One last exercise: “superimpose” (add) the resistor voltages and superimpose (add) the resistor currents in the last two circuit examples, and compare these voltage and current figures with the calculated values of the original circuit. What do you notice?
Suppose we have a single resistor powered by two parallelconnected current sources. Each of the current sources is “ideal,” possessing infinite internal resistance:

Calculate the resistor’s voltage drop and current in this circuit.
Now, suppose we were to remove one current source from the circuit, replacing it with its internal resistance (∞ Ω). Recalculate the resistor’s voltage drop and current in the resulting circuit:

Now, suppose we were to remove the other current source from the circuit, replacing it with its internal resistance (∞ Ω). Recalculate the resistor’s voltage drop and current in the resulting circuit:

One last exercise: “superimpose” (add) the resistor voltages and superimpose (add) the resistor currents in the last two circuit examples, and compare these voltage and current figures with the calculated values of the original circuit. What do you notice?
Suppose a DC generator is powering an electric motor, which we model as a 100 Ω resistor:

Calculate the amount of current this generator will supply to the motor and the voltage measured across the motor’s terminals, taking into account all the resistances shown (generator internal resistance r_{gen}, wiring resistances R_{wire}, and the motor’s equivalent resistance).
Now suppose we connect an identical generator in parallel with the first, using connecting wire so short that we may safely discount its additional resistance:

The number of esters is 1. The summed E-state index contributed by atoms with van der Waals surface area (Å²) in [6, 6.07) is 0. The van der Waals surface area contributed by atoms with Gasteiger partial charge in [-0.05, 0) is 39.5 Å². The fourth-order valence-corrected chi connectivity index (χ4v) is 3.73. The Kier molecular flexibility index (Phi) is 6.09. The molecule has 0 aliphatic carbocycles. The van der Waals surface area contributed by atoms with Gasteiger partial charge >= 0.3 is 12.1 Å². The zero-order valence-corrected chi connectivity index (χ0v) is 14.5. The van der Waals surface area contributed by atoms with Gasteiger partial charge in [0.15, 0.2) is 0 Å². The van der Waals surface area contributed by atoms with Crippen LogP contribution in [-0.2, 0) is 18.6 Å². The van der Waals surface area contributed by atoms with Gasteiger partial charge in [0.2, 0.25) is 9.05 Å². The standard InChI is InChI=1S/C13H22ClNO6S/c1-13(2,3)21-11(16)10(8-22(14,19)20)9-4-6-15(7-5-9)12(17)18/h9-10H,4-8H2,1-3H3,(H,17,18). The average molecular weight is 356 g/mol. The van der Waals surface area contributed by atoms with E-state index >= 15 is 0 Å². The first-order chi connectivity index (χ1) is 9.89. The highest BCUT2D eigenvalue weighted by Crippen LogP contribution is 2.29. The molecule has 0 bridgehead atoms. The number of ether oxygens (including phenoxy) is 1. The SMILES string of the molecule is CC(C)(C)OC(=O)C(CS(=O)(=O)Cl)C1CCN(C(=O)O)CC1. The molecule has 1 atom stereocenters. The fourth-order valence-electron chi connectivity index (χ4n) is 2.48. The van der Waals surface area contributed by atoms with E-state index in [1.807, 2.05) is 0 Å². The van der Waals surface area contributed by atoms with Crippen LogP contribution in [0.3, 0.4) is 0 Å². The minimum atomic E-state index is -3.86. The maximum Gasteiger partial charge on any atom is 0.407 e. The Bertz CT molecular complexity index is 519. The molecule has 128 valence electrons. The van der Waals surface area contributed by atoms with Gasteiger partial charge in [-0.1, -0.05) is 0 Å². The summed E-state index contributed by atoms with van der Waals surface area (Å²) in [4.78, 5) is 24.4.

Use the Superposition Theorem to recalculate the motor current and motor terminal voltage, commenting on how these figures compare with the first calculation (using only one generator).
Suppose we have a single resistor powered by two seriesconnected voltage sources. Each of the voltage sources is “ideal,” possessing no internal resistance:

Calculate the resistor’s voltage drop and current in this circuit.
Now, suppose we were to remove one voltage source from the circuit, replacing it with its internal resistance (0 Ω). Recalculate the resistor’s voltage drop and current in the resulting circuit:

Now, suppose we were to remove the other voltage source from the circuit, replacing it with its internal resistance (0 Ω). Recalculate the resistor’s voltage drop and current in the resulting circuit:

One last exercise: “superimpose” (add) the resistor voltages and superimpose (add) the resistor currents in the last two circuit examples, and compare these voltage and current figures with the calculated values of the original circuit. What do you notice?